Roger H. Stuewer
I am a historian of modern physics whose interests include the history of quantum mechanics and nuclear physics in their institutional and cultural settings and the role of the history of physics in physics teaching. I received my Ph.D. from the University of Wisconsin in 1968 and became Professor Emeritus at the University of Minnesota in 2000. I also taught at Boston University, held a research appointment at Harvard University, and was a visiting professor at the Universities of Munich, Vienna, Graz, and Amsterdam. I was cofounder and coeditor of the journal Physics in Perspective, am editor of the Resource Letters of the American Journal of Physics, and serve on the editorial boards of other leading journals. I am a member of the Program Committee of the Vienna International Summer University. I have served as secretary of the History of Science Society, chair of the Forum on the History of Physics (FHP) of the American Physical Society (APS), FHP Councilor of the APS, chair of the American Institute of Physics (AIP) Advisory committee on History of Physics, and chair of the Section on History and Philosophy of Science of the American Association for the Advancement of Science (AAAS). I have been a Sigma Xi Distinguished Lecturer and an APS Centennial Speaker. I received Distinguished Service Citations from the Institute of Technology of the University of Minnesota and the American Association of Physics Teachers (AAPT). I have been elected as a Fellow of the AAAS, the APS, and the AAPT. I was awarded the 2013 APS-AIP Abraham Pais Prize for History of Physics and the 2014 Distinguished Alumni Award of the Department of Physics of the University of Wisconsin-Madison.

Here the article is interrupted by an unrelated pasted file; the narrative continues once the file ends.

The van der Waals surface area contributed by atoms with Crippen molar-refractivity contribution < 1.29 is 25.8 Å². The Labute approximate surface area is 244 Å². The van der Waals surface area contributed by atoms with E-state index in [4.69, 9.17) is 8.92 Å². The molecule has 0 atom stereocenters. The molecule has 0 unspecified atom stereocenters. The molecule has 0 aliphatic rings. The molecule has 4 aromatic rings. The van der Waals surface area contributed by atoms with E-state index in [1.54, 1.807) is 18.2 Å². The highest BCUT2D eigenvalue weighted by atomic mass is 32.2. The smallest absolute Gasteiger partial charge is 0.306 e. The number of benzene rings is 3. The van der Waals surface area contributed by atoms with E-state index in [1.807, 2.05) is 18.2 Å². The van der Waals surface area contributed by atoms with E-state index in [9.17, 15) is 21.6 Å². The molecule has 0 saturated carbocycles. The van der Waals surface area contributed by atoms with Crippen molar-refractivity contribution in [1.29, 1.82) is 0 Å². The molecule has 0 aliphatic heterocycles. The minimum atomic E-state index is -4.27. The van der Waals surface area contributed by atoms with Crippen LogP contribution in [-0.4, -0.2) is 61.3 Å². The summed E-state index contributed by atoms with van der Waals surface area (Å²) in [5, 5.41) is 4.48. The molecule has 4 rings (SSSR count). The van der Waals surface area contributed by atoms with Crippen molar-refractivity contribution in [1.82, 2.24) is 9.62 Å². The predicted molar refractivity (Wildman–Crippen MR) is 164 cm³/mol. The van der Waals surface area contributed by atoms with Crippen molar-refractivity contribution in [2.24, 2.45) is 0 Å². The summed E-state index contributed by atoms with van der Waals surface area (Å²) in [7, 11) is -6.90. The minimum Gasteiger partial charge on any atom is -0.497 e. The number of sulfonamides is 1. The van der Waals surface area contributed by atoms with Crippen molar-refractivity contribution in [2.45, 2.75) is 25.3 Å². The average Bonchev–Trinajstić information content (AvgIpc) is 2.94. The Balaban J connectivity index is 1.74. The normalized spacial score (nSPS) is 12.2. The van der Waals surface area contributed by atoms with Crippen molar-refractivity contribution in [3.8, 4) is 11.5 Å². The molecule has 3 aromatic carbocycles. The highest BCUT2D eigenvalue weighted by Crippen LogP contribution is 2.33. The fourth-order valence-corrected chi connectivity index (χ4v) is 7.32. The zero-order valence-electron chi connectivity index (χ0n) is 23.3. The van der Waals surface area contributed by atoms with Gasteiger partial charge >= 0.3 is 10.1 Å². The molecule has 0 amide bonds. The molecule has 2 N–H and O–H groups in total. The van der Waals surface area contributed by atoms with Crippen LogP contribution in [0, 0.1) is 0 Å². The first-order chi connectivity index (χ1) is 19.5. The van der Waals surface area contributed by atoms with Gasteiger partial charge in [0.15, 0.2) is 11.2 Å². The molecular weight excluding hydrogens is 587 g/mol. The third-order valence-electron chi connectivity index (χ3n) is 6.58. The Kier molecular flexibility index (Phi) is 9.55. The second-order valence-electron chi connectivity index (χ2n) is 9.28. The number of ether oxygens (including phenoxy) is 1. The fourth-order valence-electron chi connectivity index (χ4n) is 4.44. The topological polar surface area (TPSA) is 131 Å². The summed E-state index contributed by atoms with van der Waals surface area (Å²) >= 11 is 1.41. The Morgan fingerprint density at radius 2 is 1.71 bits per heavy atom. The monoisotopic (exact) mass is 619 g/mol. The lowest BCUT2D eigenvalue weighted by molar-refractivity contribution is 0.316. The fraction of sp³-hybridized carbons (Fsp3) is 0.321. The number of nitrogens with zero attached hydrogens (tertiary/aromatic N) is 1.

The Compton Effect: Turning Point in Physics (New York: Science History Publications, 1975).
Nuclear Physics in Retrospect (Minneapolis: University of Minnesota Press, 1979).
"Artificial Disintegration and the Cambridge-Vienna Controversy." Pp. 239-307 in Observation, Experiment, and Hypothesis in Modern Physical Science, eds. Peter Achinstein and Owen Hannaway (Cambridge: MIT Press, 1985).
"The Origin of the Liquid-Drop Model and the Interpretation of Nuclear Fission." Perspectives on Science 2 (1994): 39-92.
"Historical Surprises." Science and Education 15 (2006): 521-530.
"The Seventh Solvay Conference: Nuclear Physics, Intellectual Migration, and Institutional Influence" (forthcoming).
The Age of Innocence: Nuclear Physics between the First and Second World Wars (Oxford and New York: Oxford University Press 2018)